Depends on how you define “work.” While some are more successful in beautification versus income generation, it appears most are successful to some degree. Benefits include: increased tax revenues, reduced crime, increased property values, and community revitalization – pride as new residents and businesses move into areas.

Does a policy like this add value to a center city?

While we don’t know all the answers on this, we do know that vacant and poorly maintained properties do:

  • contribute to increased risk of crime,
  • make dowtowns less attractive to investment,
  • reduce surrounding property values,
  • yield lower tax revenues, and
  • make downtown streets less walkable.

Success stories across the country find that smart policies can decrease real crime, improve perceptions of safety, generate tax dollars, increase property values, and keep block-to-block connections strong.

So, What Can We Do?

Even though we created a vision for our downtown, we know that some things can’t be remedied by sheer willpower alone, or even the time and energy of our citizens. Some things need the help of our elected officials.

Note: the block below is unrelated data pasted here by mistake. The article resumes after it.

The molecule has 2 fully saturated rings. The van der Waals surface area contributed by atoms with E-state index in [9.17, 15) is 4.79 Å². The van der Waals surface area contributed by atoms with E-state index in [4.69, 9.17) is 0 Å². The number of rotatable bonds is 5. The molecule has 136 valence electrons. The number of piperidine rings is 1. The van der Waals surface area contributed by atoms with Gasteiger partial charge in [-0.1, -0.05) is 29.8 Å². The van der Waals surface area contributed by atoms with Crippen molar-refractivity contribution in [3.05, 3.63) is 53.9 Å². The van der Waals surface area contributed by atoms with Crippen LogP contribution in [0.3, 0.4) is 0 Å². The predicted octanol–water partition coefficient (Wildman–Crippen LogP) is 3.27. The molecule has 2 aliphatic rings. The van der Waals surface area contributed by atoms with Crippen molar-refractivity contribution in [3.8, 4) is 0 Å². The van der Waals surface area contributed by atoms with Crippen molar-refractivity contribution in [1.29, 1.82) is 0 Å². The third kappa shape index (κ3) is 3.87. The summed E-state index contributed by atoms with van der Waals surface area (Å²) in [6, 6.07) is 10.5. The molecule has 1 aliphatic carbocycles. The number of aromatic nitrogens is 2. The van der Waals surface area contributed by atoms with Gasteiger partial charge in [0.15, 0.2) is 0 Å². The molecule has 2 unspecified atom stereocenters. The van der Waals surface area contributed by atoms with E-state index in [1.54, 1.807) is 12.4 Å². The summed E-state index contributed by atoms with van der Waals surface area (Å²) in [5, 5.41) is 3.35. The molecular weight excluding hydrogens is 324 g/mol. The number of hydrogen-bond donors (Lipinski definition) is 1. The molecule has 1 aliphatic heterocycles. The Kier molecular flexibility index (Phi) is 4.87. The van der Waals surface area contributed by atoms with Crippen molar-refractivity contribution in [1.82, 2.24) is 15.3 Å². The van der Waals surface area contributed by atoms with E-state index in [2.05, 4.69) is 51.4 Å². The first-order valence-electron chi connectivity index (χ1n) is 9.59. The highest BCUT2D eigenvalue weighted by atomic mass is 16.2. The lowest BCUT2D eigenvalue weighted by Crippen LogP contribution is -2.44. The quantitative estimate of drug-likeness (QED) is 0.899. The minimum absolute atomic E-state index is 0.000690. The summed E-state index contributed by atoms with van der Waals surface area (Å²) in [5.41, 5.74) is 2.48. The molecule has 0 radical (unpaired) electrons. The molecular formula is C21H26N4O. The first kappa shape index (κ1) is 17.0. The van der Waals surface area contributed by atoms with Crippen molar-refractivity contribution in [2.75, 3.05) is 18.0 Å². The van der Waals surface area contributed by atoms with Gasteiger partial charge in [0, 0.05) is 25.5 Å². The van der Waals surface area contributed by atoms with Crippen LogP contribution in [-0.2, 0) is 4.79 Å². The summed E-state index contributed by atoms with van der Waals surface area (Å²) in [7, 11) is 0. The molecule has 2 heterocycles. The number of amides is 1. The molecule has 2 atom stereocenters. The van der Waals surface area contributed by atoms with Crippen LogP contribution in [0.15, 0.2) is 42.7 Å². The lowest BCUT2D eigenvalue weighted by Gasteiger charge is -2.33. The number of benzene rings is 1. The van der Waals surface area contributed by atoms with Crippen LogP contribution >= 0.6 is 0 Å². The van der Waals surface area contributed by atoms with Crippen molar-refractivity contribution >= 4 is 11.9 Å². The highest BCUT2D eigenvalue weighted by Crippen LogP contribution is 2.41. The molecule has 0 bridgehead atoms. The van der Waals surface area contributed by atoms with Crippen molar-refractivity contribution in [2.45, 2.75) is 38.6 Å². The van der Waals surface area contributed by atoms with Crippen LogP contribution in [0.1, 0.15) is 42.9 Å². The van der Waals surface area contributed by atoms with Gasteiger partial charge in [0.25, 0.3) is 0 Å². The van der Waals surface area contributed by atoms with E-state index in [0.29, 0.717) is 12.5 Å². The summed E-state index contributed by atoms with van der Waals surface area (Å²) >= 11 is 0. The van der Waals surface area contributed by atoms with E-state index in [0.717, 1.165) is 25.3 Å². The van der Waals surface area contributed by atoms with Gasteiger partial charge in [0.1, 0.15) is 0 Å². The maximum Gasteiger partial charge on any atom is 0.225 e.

Go back to that mental image you created of our downtown. We like to picture what downtown San Antonio would look like to a bird (because why wouldn’t you want to be a bird?). Flying through the streets, you’d see every block of downtown filled with activity – businesses thriving, residents and tourists walking safely throughout town, buildings new and old filled with happy people working, shopping, eating, living, and being generally awesome.

We have a vision for a downtown that’s as unique and amazing as the rest of our community, including all our history, heritage, and the promise of our future. Making smart decisions now can help us make that vision a reality. (Except the part about being a bird, but we can work on that too… maybe a 2030 goal?).

The City Council will vote on this ordinance at the A Session at 9AM on June 19th. There will be a time for the community to voice support, and everyone’s voices matter. The more support we can muster, the more our officials know we back them in their efforts to make San Antonio the best city it can be, with the best downtown.